WCs and low nitrate
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Old 10-13-2012, 03:06 PM   #1
Itwasntme
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WCs and low nitrate


We have four low techs, all of them are now for some reason pretty low in nitrates, 1-3ppm. Earlier they used to be 10-20ppm before WC but I guess tanks have matured and plants (heavily-med planted) are doing fine so they use nearly all the nitrate away. I came from hi-tech to low few months ago so this is still something new for me. Phosphate is low too. I used to change water 30% weekly but now Im wondering wich way to do 1) not to chance until NO3 is up to 10 or so, or 2) change as usual weekly but add some KNO3 from the bottle. As ferz I use K2So4, Fe, Plantex, Excel daily and for raising GH in two tanks a bit Seachem Equilibrium. KH2Po4 is not used though I have it. Plants are doing just great, no algae.

Sizes of aquariums are 15, 70, 75 and 150G, medium stocked I suppose.
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Old 10-13-2012, 03:13 PM   #2
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Since you seem to have a good grasp on the levels, I would suggest to add some NO3 and PO4. Add small amounts to keep the levels from dropping too much, or bottoming out, which almost guarantees problems. You can add small quantities, and less frequently than required in high tech tanks.

Even for low tech tank, I am a proponent of regular water changes. They are good for fish, and good for plants as well. Weekly 30% sounds optimal to me to maintain a healthy environment, even if you have to add a bit N and P here and there.
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Old 10-13-2012, 03:49 PM   #3
Diana
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In the interest of 'Low Tech' I would opt for going in the direction of 'less work' and aim for smaller or less frequent water changes, and add slow release tablets deep in the substrate.
However, low tech can be whatever you want to do, does not have to fit into my idea of 'low tech'.
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Old 10-14-2012, 09:26 AM   #4
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Default Why Is There Nitrate In Fertilizers??

I was told that plants consume, first, ammonia; second, nitrite; and if there's nothing else, nitrates, but it's practically break-even in terms of energy. I heard that nitrate is necessary for photosynthesis but I think ammonia does the job. It's all Nitrogen.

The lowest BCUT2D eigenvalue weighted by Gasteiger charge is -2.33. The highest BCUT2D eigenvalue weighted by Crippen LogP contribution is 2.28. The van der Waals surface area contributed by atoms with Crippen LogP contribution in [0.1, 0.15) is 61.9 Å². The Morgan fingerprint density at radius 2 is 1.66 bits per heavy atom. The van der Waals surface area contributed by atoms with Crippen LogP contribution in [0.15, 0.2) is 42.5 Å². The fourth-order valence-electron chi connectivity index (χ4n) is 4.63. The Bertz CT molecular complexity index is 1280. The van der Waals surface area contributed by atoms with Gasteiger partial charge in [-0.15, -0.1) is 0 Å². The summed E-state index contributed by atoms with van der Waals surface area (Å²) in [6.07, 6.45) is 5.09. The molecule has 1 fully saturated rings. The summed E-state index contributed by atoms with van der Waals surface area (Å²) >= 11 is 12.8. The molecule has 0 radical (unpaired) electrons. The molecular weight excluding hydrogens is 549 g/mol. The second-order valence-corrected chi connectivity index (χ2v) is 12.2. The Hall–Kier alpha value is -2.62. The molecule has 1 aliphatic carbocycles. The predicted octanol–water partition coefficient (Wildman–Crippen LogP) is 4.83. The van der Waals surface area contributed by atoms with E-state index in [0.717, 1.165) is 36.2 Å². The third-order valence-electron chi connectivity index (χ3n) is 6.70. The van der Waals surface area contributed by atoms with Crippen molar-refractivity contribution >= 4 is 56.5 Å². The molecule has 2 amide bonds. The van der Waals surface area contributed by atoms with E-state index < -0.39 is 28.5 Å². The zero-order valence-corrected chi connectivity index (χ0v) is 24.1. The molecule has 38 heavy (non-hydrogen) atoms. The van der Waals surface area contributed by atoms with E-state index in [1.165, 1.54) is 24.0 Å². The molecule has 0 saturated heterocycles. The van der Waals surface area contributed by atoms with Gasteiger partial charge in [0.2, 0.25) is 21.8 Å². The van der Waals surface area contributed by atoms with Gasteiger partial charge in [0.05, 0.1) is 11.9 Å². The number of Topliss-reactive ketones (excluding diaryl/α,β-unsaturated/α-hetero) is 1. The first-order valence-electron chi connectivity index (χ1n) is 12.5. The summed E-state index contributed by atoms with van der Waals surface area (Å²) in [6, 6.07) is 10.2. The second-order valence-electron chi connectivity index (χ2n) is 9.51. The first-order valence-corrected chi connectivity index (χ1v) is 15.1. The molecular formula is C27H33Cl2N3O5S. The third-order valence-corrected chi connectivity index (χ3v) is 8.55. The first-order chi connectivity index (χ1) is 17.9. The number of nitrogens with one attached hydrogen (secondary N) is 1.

Thanks for explaining this to me.
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Old 10-15-2012, 07:48 AM   #5
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Thank you very much for your response. The target is to do as little as possible but Im sure that fish do like WCs so the target is not stay away from it "at all" but "enough". Im considering to bay an EC-meter to check my WC-routines, a good idea?

Diana: your suggestion of using root tabs sounds good to me but does it work well with all plants? The only plant without a root system we have is frogbit (I will give it away as soon I get something nice instead of it), I guess it takes ferz from water column only? I have already used tabs for crypts, lilies and swords, those tabs are made for room plants and therefore there is macros (ammonium, but this has not affected water) too. Are these fine for all plants with root system? Using Plantex is just fine with me but as there is some potassium in the tabs too, should I stop adding K2So4?

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Old 10-15-2012, 05:29 PM   #6
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As long as the plants are doing great why do anything different? Slow growing plants just don't use a lot of nutrients.
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Old 10-16-2012, 08:23 AM   #7
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You are right, but theres a lot of fast growing plants and I suppose there is something going on since the nitrates has gone down so quickly. I prune plants once a week. Even cryptos and swords are growing fast and Iv seen them growing also under metalhalides so Im really surprised, this was supposed to be "slow-growing"-tank! Now Im just trying to avoid problems not to starve the plants since everything has gone soooo fine (despite my expectations after Hi-tech...), but nitrates were also up earlier as I told, so Im bit worried now. If I do WC now as Im about to do, I will lost almost all nitrate in one tank.